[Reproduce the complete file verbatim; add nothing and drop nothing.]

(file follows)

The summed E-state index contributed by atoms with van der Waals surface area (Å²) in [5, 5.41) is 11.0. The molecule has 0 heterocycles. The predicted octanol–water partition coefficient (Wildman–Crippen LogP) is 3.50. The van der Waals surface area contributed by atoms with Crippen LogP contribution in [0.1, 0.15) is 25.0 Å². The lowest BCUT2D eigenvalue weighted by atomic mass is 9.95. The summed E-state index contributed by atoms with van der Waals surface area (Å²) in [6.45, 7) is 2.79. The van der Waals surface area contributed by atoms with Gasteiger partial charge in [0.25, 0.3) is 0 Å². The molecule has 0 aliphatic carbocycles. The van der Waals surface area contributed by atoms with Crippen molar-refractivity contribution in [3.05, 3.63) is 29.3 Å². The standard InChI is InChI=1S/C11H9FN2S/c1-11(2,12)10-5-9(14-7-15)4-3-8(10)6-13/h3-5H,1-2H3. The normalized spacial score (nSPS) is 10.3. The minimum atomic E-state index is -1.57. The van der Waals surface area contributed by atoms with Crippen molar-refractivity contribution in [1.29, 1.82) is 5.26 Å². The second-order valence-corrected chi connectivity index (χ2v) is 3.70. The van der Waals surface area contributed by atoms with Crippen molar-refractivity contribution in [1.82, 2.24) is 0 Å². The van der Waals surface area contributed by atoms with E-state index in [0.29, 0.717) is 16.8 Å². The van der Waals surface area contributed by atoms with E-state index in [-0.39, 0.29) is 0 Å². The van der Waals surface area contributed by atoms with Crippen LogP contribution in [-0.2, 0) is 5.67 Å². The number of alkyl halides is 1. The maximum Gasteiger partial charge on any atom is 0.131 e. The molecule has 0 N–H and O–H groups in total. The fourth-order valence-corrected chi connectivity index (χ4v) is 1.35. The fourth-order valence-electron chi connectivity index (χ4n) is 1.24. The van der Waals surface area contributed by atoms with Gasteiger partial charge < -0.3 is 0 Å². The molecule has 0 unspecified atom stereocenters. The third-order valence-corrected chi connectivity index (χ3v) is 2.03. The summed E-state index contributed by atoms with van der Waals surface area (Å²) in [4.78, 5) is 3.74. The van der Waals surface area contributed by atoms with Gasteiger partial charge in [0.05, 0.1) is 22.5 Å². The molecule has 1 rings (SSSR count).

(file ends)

The summed E-state index contributed by atoms with van der Waals surface area (Å²) in [5, 5.41) is 11.0. The molecule has 0 heterocycles. The predicted octanol–water partition coefficient (Wildman–Crippen LogP) is 3.50. The van der Waals surface area contributed by atoms with Crippen LogP contribution in [0.1, 0.15) is 25.0 Å². The lowest BCUT2D eigenvalue weighted by atomic mass is 9.95. The summed E-state index contributed by atoms with van der Waals surface area (Å²) in [6.45, 7) is 2.79. The van der Waals surface area contributed by atoms with Gasteiger partial charge in [0.25, 0.3) is 0 Å². The molecule has 0 aliphatic carbocycles. The van der Waals surface area contributed by atoms with Crippen molar-refractivity contribution in [3.05, 3.63) is 29.3 Å². The standard InChI is InChI=1S/C11H9FN2S/c1-11(2,12)10-5-9(14-7-15)4-3-8(10)6-13/h3-5H,1-2H3. The normalized spacial score (nSPS) is 10.3. The minimum atomic E-state index is -1.57. The van der Waals surface area contributed by atoms with Crippen molar-refractivity contribution in [1.29, 1.82) is 5.26 Å². The second-order valence-corrected chi connectivity index (χ2v) is 3.70. The van der Waals surface area contributed by atoms with Crippen molar-refractivity contribution in [1.82, 2.24) is 0 Å². The van der Waals surface area contributed by atoms with E-state index in [0.29, 0.717) is 16.8 Å². The van der Waals surface area contributed by atoms with E-state index in [-0.39, 0.29) is 0 Å². The van der Waals surface area contributed by atoms with Crippen LogP contribution in [-0.2, 0) is 5.67 Å². The number of alkyl halides is 1. The maximum Gasteiger partial charge on any atom is 0.131 e. The molecule has 0 N–H and O–H groups in total. The fourth-order valence-corrected chi connectivity index (χ4v) is 1.35. The fourth-order valence-electron chi connectivity index (χ4n) is 1.24. The van der Waals surface area contributed by atoms with Gasteiger partial charge < -0.3 is 0 Å². The molecule has 0 unspecified atom stereocenters. The third-order valence-corrected chi connectivity index (χ3v) is 2.03. The summed E-state index contributed by atoms with van der Waals surface area (Å²) in [4.78, 5) is 3.74. The van der Waals surface area contributed by atoms with Gasteiger partial charge in [0.05, 0.1) is 22.5 Å². The molecule has 1 rings (SSSR count).